Purchase this article with an account.
Rabih Hage, Sarah Mrejen, Elise Philippakis, Ramin Tadayoni, Alain Gaudric; Flat irregular pigment epithelium detachment in chronic central serous chorioretinopathy. Invest. Ophthalmol. Vis. Sci. 2015;56(7 ):3731.
Download citation file:
© ARVO (1962-2015); The Authors (2016-present)
The aim of this study was to determine the incidence of Flat Irregular Pigment Epithelium Detachment (FI PED) in patients with Chronic Central Serous Choroidopathy (CSC) and its possible association with Type 1 Choroidal New vessels (CNV)
Retrospective study of 110 patients with chronic CSC, examined using Fundus Autofluorescence (FAF), Indocyanine Green Angiography (ICGA) and Spectral domain OCT (SDOCT) at least once during their follow-up. The records of the 39 patients who presented a FI PED (54 eyes) were analyzed. The diagnosis of CNV or polypoidal choroidal vasculopathy (PCV) was based on the presence of sub or intraretinal hemorrhages, hard exudation, and multimodal macular imaging including early and late frames of SLO ICGA.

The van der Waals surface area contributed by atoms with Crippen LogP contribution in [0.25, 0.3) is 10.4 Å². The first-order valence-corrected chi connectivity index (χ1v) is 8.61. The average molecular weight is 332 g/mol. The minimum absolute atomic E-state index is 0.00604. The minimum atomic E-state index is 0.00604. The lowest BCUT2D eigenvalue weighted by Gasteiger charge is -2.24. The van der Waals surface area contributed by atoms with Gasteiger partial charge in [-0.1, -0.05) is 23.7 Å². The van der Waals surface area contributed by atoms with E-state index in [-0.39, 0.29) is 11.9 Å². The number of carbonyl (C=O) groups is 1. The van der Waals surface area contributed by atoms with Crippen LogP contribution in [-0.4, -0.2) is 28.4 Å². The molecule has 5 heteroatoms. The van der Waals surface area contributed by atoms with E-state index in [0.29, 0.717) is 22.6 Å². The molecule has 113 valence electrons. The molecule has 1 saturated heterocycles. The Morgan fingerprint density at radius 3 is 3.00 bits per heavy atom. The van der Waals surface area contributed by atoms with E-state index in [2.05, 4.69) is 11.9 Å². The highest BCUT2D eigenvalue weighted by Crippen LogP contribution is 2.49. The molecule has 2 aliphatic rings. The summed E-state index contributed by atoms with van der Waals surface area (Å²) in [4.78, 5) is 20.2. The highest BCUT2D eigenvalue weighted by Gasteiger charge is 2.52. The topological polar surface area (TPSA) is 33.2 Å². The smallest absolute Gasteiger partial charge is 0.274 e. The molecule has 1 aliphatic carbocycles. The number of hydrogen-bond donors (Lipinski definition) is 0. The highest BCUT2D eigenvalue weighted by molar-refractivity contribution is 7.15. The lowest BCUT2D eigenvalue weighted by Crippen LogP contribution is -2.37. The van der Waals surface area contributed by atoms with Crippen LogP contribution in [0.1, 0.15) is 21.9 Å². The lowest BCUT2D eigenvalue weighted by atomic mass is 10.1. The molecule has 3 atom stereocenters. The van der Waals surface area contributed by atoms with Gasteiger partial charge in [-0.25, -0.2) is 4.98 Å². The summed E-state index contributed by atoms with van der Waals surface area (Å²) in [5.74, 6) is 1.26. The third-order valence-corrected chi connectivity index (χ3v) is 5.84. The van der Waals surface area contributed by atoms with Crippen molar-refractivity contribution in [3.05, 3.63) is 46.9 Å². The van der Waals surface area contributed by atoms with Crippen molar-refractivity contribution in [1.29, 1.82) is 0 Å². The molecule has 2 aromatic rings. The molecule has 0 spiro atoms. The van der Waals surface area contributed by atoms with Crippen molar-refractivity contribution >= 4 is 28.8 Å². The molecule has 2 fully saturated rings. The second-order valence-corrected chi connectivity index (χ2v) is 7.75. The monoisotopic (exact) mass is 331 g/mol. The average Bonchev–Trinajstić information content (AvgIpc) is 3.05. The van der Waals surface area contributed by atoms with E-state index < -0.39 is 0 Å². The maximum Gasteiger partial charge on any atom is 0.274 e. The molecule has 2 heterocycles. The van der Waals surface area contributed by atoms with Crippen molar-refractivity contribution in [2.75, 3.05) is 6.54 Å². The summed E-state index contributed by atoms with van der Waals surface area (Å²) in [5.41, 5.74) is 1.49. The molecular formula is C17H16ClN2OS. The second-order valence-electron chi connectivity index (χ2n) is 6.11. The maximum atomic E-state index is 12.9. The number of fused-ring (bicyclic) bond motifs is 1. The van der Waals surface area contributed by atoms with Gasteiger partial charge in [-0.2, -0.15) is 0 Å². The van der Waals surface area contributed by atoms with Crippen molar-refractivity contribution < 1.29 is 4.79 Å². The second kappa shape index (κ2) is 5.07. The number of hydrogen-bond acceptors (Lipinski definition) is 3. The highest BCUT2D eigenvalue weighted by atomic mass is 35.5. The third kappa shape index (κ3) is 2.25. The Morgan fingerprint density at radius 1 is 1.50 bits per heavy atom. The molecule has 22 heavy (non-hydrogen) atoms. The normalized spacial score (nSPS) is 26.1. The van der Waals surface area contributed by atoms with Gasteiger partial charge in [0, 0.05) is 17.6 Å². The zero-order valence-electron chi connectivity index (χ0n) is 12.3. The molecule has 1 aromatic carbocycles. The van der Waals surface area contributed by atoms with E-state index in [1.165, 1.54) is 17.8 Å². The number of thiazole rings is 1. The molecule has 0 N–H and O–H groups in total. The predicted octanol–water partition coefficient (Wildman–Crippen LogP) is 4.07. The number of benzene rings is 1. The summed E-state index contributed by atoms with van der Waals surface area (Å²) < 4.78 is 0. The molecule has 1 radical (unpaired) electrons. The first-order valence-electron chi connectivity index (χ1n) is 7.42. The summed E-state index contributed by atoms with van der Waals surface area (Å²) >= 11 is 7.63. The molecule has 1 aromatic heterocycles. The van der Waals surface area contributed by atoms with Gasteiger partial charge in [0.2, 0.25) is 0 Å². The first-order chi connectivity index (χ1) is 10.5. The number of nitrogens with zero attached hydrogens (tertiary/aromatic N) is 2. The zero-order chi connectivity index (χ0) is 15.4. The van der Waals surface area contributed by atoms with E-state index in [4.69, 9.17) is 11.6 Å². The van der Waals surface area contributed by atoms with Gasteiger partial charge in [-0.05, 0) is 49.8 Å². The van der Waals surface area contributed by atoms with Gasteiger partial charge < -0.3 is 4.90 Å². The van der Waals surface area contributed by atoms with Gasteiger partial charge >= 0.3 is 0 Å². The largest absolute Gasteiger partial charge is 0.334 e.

The mean patient age was 58.3 years, 74.4% were males, a serous retinal detachment (SRD) was present in the 54 eyes and the choroidal thickness was increased in all cases. FI PED was bilateral in 38.5% of eyes. In 42/54 eyes, FI PED was subfoveal, and it was extrafoveal in 12 cases. In 43/54 eyes, FI PED remained stable for many years without lesion extent (mean symptom duration: 15 years) or was not complicated or did not respond to a trial of anti-VEGF treatment. Eleven eyes with FI PED presented with additional characteristic findings or were highly suspected of type 1 CNV (8) or PCV (3) during their follow-up. In 8/11 cases, early frames of SLO ICGA showed the abnormal pattern of the CNV network. On ICGA, the late hyperfluorescence was less specific of CNV since it was also present in FI PED not suspected of neovascularization.
Flat irregular PED was frequently observed in a series of chronic CSC patients. It was caused by type 1 CNV, associated or not with PCV in only 20% of cases. The remaining 80% of cases had no complication during the follow-up. We can assume that these cases were not CNV or at least not active CNV and that they did not need a specific treatment. However, we cannot rule out a possible future evolution towards CNV with such a clinical picture.
This PDF is available to Subscribers Only